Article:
Showing posts from October, 2013


I met Amy during our first week at college, on a bus trip heading into Pittsburgh.  I got to know her better later because we had a lot of mutual friends. I met Tyler during our junior year, I think; we were going on the same trip to Aliquippa.  He and Amy were maybe interested in each other and Amy asked me to keep an eye on him during the week and let her know what I thought of him. I was impressed. Today I went to their wedding.  It must have been nearly a year ago when Tyler sent me a message on facebook, asking if I expected to be back in America in October 2013.  Up until that point, I didn't think I had much committing me one way or another.  But I said yes.  I really wanted to be at their wedding. When I think about either of them, my mind fills with memories -- evenings with Amy in Schoolhouse, talking about life; drives with Tyler around Aliquippa, too many quotes to record, having hot soup slosh all over me and wearing his spare rain pants for the evening. There was a de

Two perspectives

Today I got an email from friends who live in Changchun, asking that we remember the city (and the people who live there) because the air pollution levels are extremely high right now.  It's over 400 on a scale that goes up to 500... the current level is called "very hazardous," and they said it's the worst they've seen in the ten years they have lived in Changchun. I can imagine to some degree.  There were a couple of days last year that it was just nasty, but nothing as bad as what they have right now.  It's gross to go outside and you think what am I breathing?  GAK! Not too long later, I got a message from a dear friend who's a student at Huaqiao, telling me about how her birthday had been.  The last message she sent read:  "It's been foggy all day and it's beautiful." Yes, the pollution needs to be cleaned up.  A lot of life is like that... filled with real problems that pose real dangers.  But often the solutions are not going to co

Some thoughts on contentment.

I have learned in whatever situation I am to be content, wrote Paul. I have not. I was thinking about this last week because I was feeling really dis content.  I have a job, but I don't have enough hours yet to be making much money.  Also, let's face it: somehow making sandwiches at Panera is a little less glamorous than teaching at a university in China.  It doesn't exactly have the same ring of I'm doing awesome things  when I tell people what my job is. I like people thinking that I'm doing awesome things!  I enjoy feeling that my life is an adventure.  And while  a bus ride to find cheese in China seems like an undertaking worthy of epic theme music, a bus ride in Ohio usually seems like a nuisance. See what I mean?  I haven't learned to be content very well. But at some point last week, when all of this was sort of bubbling around in my head, it occurred to me that I was being ridiculous. I don't have to deal with the daily frustration of not being able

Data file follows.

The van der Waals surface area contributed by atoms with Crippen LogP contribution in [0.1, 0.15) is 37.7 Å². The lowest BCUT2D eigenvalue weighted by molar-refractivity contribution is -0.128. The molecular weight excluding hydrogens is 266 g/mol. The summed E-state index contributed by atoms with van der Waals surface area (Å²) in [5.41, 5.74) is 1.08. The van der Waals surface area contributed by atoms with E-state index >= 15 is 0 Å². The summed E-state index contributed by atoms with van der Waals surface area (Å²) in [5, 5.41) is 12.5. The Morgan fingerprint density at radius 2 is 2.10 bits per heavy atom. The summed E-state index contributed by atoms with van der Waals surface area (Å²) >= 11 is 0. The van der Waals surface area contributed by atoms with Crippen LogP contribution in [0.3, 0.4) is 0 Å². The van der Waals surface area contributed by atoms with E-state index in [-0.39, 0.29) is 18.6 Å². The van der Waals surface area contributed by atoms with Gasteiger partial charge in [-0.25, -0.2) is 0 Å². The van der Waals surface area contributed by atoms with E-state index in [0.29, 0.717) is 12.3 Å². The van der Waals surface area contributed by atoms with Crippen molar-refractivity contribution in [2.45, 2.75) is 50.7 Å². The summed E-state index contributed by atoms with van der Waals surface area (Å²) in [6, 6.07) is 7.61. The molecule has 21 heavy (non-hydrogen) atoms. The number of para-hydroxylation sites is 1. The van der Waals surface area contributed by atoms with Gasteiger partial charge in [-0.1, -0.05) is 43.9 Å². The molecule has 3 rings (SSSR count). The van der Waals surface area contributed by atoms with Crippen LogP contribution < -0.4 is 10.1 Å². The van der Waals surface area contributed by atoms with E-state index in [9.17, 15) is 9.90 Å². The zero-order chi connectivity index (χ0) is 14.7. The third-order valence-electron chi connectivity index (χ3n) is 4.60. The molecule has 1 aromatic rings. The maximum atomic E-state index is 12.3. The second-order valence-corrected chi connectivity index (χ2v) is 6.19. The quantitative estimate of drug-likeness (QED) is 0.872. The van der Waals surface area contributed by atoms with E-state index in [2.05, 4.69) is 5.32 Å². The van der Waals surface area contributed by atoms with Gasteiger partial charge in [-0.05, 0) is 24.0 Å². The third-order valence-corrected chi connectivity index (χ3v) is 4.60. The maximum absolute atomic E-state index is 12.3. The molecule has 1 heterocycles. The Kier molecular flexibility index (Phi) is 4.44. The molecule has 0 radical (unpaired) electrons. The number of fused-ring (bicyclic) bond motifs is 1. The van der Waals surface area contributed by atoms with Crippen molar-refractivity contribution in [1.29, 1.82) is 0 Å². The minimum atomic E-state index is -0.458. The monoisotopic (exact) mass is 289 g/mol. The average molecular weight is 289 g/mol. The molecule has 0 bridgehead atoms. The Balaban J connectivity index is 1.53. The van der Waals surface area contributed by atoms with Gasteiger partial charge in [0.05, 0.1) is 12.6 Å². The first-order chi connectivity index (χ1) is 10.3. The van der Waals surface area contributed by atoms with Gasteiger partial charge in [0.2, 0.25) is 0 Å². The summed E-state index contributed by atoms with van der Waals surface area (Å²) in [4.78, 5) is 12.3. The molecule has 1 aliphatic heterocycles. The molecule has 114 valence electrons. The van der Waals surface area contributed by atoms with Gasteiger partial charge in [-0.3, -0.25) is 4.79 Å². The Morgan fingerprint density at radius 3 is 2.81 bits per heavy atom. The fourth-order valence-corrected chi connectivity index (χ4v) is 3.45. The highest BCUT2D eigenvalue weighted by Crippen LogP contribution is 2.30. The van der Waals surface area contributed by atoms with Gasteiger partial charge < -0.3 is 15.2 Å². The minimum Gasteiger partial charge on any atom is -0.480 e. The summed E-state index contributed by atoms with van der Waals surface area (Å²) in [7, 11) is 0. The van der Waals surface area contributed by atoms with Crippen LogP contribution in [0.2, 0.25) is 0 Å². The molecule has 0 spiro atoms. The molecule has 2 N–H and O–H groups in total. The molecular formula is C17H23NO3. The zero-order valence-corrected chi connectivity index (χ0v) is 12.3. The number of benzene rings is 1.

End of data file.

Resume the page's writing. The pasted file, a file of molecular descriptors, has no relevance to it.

Same same... but different. (Pumpkin edition)

So, last year in China, I really wanted pumpkin.  Pumpkin anything.  Pumpkin muffins, pumpkin bread, pumpkin pancakes. The difficulty was that (as far as I could find) Changchun is not exactly full of cans of pumpkin waiting to be used.  Solution: I bought a small pumpkin, hacked it open with one of my multiple cleaver style knives, baked it like crazy and smashed it up into glorious pumpkin puree. This was a fairly easy and relatively painless process (i.e. I did not drop the pumpkin on my toe or put my hand in the way of the large knife.)  So this year, I said, "Hey!  Let's get a pumpkin!  I want to make pumpkin things." We got a pumpkin. It sat on the counter for... um... three weeks?  Something like that. Please understand, this is not because I lost interest in turning it into pumpkin puree.  I had just underestimated the importance of the tool that I used last year.  Somehow, the paring knife just... wasn't cutting it.  I tried stabbing it and the knife sort of